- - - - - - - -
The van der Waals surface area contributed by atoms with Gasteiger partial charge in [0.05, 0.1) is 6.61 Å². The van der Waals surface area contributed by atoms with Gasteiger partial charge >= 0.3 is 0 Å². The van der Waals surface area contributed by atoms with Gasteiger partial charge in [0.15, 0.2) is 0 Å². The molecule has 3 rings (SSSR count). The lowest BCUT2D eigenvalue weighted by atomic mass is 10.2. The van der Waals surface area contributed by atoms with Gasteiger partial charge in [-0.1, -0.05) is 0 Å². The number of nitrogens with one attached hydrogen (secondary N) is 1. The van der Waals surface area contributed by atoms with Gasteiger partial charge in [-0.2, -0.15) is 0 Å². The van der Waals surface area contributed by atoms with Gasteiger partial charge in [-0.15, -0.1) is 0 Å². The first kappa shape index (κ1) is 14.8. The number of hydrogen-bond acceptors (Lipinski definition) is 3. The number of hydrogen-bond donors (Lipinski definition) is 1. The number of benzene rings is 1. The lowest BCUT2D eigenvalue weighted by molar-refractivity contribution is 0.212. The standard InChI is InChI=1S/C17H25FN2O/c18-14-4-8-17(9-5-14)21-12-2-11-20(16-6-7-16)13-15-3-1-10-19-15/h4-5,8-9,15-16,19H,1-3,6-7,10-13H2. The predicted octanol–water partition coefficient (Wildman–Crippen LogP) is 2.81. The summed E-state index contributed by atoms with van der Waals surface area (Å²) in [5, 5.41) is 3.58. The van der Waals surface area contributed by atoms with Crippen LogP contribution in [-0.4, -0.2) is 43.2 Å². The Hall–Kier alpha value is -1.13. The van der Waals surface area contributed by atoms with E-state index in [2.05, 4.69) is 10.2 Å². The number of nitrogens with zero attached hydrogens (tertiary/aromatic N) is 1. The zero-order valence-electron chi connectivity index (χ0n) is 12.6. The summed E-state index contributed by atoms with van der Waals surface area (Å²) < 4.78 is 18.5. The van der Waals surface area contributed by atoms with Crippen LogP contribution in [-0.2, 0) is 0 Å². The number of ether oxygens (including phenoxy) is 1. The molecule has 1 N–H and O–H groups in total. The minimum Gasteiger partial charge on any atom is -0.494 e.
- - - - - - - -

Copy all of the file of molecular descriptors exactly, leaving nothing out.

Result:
The van der Waals surface area contributed by atoms with Gasteiger partial charge in [0.05, 0.1) is 6.61 Å². The van der Waals surface area contributed by atoms with Gasteiger partial charge >= 0.3 is 0 Å². The van der Waals surface area contributed by atoms with Gasteiger partial charge in [0.15, 0.2) is 0 Å². The molecule has 3 rings (SSSR count). The lowest BCUT2D eigenvalue weighted by atomic mass is 10.2. The van der Waals surface area contributed by atoms with Gasteiger partial charge in [-0.1, -0.05) is 0 Å². The number of nitrogens with one attached hydrogen (secondary N) is 1. The van der Waals surface area contributed by atoms with Gasteiger partial charge in [-0.2, -0.15) is 0 Å². The van der Waals surface area contributed by atoms with Gasteiger partial charge in [-0.15, -0.1) is 0 Å². The first kappa shape index (κ1) is 14.8. The number of hydrogen-bond acceptors (Lipinski definition) is 3. The number of hydrogen-bond donors (Lipinski definition) is 1. The number of benzene rings is 1. The lowest BCUT2D eigenvalue weighted by molar-refractivity contribution is 0.212. The standard InChI is InChI=1S/C17H25FN2O/c18-14-4-8-17(9-5-14)21-12-2-11-20(16-6-7-16)13-15-3-1-10-19-15/h4-5,8-9,15-16,19H,1-3,6-7,10-13H2. The predicted octanol–water partition coefficient (Wildman–Crippen LogP) is 2.81. The summed E-state index contributed by atoms with van der Waals surface area (Å²) in [5, 5.41) is 3.58. The van der Waals surface area contributed by atoms with Crippen LogP contribution in [-0.4, -0.2) is 43.2 Å². The Hall–Kier alpha value is -1.13. The van der Waals surface area contributed by atoms with E-state index in [2.05, 4.69) is 10.2 Å². The number of nitrogens with zero attached hydrogens (tertiary/aromatic N) is 1. The zero-order valence-electron chi connectivity index (χ0n) is 12.6. The summed E-state index contributed by atoms with van der Waals surface area (Å²) < 4.78 is 18.5. The van der Waals surface area contributed by atoms with Crippen LogP contribution in [-0.2, 0) is 0 Å². The number of ether oxygens (including phenoxy) is 1. The molecule has 1 N–H and O–H groups in total. The minimum Gasteiger partial charge on any atom is -0.494 e.